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Travel is often about culinary indulgences, especially when it comes to something sweet. The following six cities have at least one signature dessert to try. Sample these confections for a bit of history in every bite.

Turkish delight in Istanbul
Ali Muhiddin Hacı Bekir was the most famous of all the Ottoman confectioners. He came to Istanbul from the mountain town of Kastamonu in 1777 and opened a shop in the Old City where he concocted delicious boiled sweets and the translucent jellied jewels known to Turks as lokum -- Turkish delight to the rest of the world. Today, locals still buy their lokum from branches of the business he began more than two centuries ago.

The flagship store of Ali Muhiddin Hacı Bekir is located near the Spice Bazaar. There are also stores on İstiklal Caddesi and in the produce market at Kadıköy. A more recent family dynasty has been established at Herşey Aşktan, opposite the Pera Palace Hotel. Its delicious Turkish delight can be packaged in decorative boxes, creating a perfect gift to take home to friends and family.

Cheesecake in New York
Cheesecake, in various forms, has been baked and eaten in Europe since the 1400s. But in the 1940s, Lindy's restaurant (825 Seventh Avenue and 401 Seventh Avenue) immortalized New York–style cheesecake — made of cream cheese, heavy cream, a dash of vanilla and a cookie crust. Junior's, which opened on Flatbush Avenue in Brooklyn in 1929 (and more recently in midtown) makes its own famous version of the creamy cake with a graham-cracker crust.

Gelato in Florence
There is a healthy rivalry among the local gelaterie artigianale (makers of handmade gelato), who all strive to create the creamiest, most flavourful and freshest product in the city. Flavours change according to what fruit is in season.

Three of our favourites are Gelateria dei Neri (served semifreddo-style; it is cheaper than its competitors and has wild flavours such as gorgonzola); Gelateria Vivoli (served in tubs only, and you can eat in the pretty piazza nearby); and Grom (a newcomer using many organic ingredients). You will usually be asked if you want panna (cream) with your ice cream. A good call is si.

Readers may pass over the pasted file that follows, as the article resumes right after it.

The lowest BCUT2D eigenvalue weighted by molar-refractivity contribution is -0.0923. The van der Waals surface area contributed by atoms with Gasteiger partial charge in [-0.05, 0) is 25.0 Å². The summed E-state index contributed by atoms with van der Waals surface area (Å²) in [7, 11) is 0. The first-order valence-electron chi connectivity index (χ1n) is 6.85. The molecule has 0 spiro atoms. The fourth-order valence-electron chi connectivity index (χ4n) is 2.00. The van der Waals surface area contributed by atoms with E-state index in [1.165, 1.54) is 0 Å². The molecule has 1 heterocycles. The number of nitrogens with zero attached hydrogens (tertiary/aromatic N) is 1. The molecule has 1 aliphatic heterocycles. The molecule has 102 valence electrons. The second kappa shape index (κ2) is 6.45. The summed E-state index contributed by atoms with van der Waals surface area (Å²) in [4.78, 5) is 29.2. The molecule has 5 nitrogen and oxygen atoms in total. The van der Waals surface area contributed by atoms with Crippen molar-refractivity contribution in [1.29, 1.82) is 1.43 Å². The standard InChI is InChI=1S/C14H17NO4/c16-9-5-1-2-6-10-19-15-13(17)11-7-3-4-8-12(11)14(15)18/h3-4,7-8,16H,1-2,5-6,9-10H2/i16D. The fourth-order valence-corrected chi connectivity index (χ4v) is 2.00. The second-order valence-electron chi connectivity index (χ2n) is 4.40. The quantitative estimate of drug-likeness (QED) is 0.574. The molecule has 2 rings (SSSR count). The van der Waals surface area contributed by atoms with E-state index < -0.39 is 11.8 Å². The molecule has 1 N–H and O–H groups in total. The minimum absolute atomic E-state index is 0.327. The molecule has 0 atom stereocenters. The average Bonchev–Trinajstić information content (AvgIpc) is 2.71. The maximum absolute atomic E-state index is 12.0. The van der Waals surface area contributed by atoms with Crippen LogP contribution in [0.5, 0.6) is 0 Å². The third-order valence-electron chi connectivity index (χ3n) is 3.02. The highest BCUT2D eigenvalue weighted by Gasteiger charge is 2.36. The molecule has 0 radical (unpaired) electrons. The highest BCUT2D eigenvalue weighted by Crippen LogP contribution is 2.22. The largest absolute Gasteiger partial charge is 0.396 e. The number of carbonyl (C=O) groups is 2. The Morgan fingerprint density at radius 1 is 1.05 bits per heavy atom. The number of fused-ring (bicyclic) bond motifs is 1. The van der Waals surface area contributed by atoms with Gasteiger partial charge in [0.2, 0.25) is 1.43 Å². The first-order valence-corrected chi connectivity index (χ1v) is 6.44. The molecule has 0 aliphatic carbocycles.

Gula melaka in Melaka
Made from sago, palm sugar and coconut milk, this traditional dessert is rarely served outside of the Malaysian home. While gula melaka refers to palm sugar, it plays such an intrinsic part in this popular sweet that the dessert is commonly known by that name, although you may also see it called Sago Gula Melaka. You may find it on the menu of a few Malaysian restaurants, particularly in Melaka, or you can try mastering it yourself by following this recipe.

Brussels waffles in Ghent
A sure-fire way to tell natives from tourists is how they order waffles. Locals never consume these sweet snacks with whipped cream, chocolate or other elaborate toppings (except sometimes fruit). Instead, a Brussels waffle – a large, light rectangle with 20 “squares”, usually eaten in tearooms and brasseries – is traditionally buttered and sprinkled only with icing sugar.

Etablissement Max is an elegant brasserie run by Yves Van Maldeghem, whose entrepreneurial family started out with a mobile waffle stall at a fair. Yves bakes waffles using his family's 120-year-old waffle irons, and also makes pancakes and sizzling apple fritters.

Pastel de nata in Lisbon
Portugal's history-laden sweets industry was crystallised when the Arabs introduced sugar to the country. In medieval times, enterprising nuns and monks made and sold doces conventuais (literally, convent sweets), of which the best known is the pastel de nata, a creamy, egg-based custard tart. The story goes that nuns stiffened their habits with egg whites and devised special recipes to consume the leftover yolks. Since 1837, Lisbon patisserie Antiga Confeitaria de Belém has been transporting locals to sugarcoated nirvana with heavenly pastéis de belém: crisp pastry nests filled with custard cream, baked at 200C for that perfect golden crust, then lightly dusted with cinnamon.

© 2011 Lonely Planet. All rights reserved. The article ‘A bit of history in every sweet bite’ was published in partnership with Lonely Planet.

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